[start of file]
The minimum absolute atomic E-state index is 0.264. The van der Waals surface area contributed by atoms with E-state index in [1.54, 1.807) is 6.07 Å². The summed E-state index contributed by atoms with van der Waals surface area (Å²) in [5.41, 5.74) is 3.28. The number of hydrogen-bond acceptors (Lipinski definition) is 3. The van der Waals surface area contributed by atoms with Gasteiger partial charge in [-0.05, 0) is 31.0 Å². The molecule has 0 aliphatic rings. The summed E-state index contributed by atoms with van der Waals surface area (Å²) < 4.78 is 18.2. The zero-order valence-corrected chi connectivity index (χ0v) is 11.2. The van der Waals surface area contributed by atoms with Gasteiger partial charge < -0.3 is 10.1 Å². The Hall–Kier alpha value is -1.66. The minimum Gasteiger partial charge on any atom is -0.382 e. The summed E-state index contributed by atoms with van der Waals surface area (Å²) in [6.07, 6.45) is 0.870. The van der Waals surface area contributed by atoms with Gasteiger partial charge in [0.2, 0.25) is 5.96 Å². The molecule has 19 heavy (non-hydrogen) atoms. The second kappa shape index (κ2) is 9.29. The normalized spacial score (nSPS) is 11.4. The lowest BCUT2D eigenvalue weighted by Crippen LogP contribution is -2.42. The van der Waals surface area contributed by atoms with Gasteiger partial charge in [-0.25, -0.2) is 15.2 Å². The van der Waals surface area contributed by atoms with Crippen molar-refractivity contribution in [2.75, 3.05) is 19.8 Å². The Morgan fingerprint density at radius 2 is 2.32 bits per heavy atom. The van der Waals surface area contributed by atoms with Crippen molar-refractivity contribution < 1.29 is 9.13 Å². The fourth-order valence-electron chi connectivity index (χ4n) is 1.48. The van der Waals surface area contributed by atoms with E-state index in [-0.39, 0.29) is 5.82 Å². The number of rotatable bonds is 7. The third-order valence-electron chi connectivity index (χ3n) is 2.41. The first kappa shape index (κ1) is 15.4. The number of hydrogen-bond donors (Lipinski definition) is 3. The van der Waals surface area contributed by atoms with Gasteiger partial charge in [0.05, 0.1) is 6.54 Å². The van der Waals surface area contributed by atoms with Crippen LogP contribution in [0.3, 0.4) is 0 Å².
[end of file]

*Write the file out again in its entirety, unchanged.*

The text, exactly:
The minimum absolute atomic E-state index is 0.264. The van der Waals surface area contributed by atoms with E-state index in [1.54, 1.807) is 6.07 Å². The summed E-state index contributed by atoms with van der Waals surface area (Å²) in [5.41, 5.74) is 3.28. The number of hydrogen-bond acceptors (Lipinski definition) is 3. The van der Waals surface area contributed by atoms with Gasteiger partial charge in [-0.05, 0) is 31.0 Å². The molecule has 0 aliphatic rings. The summed E-state index contributed by atoms with van der Waals surface area (Å²) < 4.78 is 18.2. The zero-order valence-corrected chi connectivity index (χ0v) is 11.2. The van der Waals surface area contributed by atoms with Gasteiger partial charge < -0.3 is 10.1 Å². The Hall–Kier alpha value is -1.66. The minimum Gasteiger partial charge on any atom is -0.382 e. The summed E-state index contributed by atoms with van der Waals surface area (Å²) in [6.07, 6.45) is 0.870. The van der Waals surface area contributed by atoms with Gasteiger partial charge in [0.2, 0.25) is 5.96 Å². The molecule has 19 heavy (non-hydrogen) atoms. The second kappa shape index (κ2) is 9.29. The normalized spacial score (nSPS) is 11.4. The lowest BCUT2D eigenvalue weighted by Crippen LogP contribution is -2.42. The van der Waals surface area contributed by atoms with Gasteiger partial charge in [-0.25, -0.2) is 15.2 Å². The van der Waals surface area contributed by atoms with Crippen molar-refractivity contribution in [2.75, 3.05) is 19.8 Å². The Morgan fingerprint density at radius 2 is 2.32 bits per heavy atom. The van der Waals surface area contributed by atoms with Crippen molar-refractivity contribution < 1.29 is 9.13 Å². The fourth-order valence-electron chi connectivity index (χ4n) is 1.48. The van der Waals surface area contributed by atoms with E-state index in [-0.39, 0.29) is 5.82 Å². The number of rotatable bonds is 7. The third-order valence-electron chi connectivity index (χ3n) is 2.41. The first kappa shape index (κ1) is 15.4. The number of hydrogen-bond donors (Lipinski definition) is 3. The van der Waals surface area contributed by atoms with Gasteiger partial charge in [0.05, 0.1) is 6.54 Å². The van der Waals surface area contributed by atoms with Crippen LogP contribution in [0.3, 0.4) is 0 Å².